CodeNewbie Community

Cover image for [On-Demand Talk] When Deeds Speak, Words Mean Nothing
Charlene
Charlene

Posted on

[On-Demand Talk] When Deeds Speak, Words Mean Nothing

About This Talk

I was motivated to give this talk because of the recent data from the StackOverflow 2021 survey, and a quote I saw. “If they don’t offer you a seat at the table, bring a folding chair.”

I’ve been thinking about the persistent diversity problem in tech and how individuals from historically marginalized communities can move through this industry with that problem in mind.

The numbers speak for themselves. Anything the industry is doing address the lack of diversity in tech isn’t working and we need to be honest about this. At the same time, I believe that individuals need to do whatever they can to keep themselves motivated to stay firmly planted at the table. The most important thing I’ve tried to do is to create a talk that leaves those inspired, motivated, and encouraged to pursue a career in tech. I ask one favor from you. And that is to watch the talk more than once.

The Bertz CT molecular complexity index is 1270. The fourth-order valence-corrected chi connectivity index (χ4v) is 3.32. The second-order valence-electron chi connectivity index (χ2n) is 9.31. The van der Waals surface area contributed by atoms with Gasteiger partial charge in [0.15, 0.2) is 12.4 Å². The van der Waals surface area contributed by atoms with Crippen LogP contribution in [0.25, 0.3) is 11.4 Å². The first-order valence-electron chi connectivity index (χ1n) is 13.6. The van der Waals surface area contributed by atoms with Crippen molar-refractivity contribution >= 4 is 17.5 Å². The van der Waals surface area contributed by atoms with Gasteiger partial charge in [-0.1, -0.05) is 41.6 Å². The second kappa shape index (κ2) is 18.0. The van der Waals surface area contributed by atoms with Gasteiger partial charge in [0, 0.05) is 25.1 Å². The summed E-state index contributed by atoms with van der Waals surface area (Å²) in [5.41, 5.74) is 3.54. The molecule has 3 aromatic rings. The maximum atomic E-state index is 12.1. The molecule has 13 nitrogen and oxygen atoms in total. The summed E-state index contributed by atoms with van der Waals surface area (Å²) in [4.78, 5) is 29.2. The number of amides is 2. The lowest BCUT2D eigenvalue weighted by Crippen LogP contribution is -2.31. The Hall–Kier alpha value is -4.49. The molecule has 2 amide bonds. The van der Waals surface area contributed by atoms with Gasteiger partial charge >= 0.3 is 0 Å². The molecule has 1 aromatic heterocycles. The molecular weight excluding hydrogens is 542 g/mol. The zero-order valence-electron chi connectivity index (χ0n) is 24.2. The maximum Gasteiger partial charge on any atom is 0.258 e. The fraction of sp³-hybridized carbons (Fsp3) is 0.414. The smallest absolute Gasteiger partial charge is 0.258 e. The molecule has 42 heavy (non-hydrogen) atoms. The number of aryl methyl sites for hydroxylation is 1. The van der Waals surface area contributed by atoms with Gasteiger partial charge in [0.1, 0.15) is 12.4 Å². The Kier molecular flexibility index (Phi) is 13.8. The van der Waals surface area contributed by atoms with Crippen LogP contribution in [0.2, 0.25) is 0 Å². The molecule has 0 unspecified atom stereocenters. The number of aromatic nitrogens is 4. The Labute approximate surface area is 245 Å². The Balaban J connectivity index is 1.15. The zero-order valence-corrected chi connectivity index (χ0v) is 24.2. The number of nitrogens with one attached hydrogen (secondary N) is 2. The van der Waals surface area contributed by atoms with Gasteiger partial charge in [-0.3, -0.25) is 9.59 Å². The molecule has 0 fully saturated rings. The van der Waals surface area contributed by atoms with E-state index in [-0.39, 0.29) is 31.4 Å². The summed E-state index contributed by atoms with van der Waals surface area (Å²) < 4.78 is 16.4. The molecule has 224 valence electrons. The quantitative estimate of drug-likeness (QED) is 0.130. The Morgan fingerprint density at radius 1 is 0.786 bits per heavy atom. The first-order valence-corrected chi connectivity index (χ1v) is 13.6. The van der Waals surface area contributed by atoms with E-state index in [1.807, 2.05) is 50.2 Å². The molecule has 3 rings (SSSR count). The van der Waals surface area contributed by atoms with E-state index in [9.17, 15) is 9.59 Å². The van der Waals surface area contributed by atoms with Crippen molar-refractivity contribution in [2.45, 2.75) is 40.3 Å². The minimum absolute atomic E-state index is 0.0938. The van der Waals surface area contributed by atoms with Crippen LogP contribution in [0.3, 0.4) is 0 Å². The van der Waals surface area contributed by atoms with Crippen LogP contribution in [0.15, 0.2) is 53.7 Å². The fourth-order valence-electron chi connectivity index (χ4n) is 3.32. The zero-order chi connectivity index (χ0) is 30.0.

Takeaways

  1. Women played a pivotal role in the early years of computer programming
  2. There’s a space for you at the table — even though some people might tell you that there isn't.
  3. If you can’t find the job that makes sense for you (or if you aren't being encouraged by the people around you) there are ways to take matters into your own hands.

Let's Get the Conversation Going

In the comments section, please share any other noteworthy individuals you can think of, past or present, that have been instrumental in computer science & the tech industry.

Slides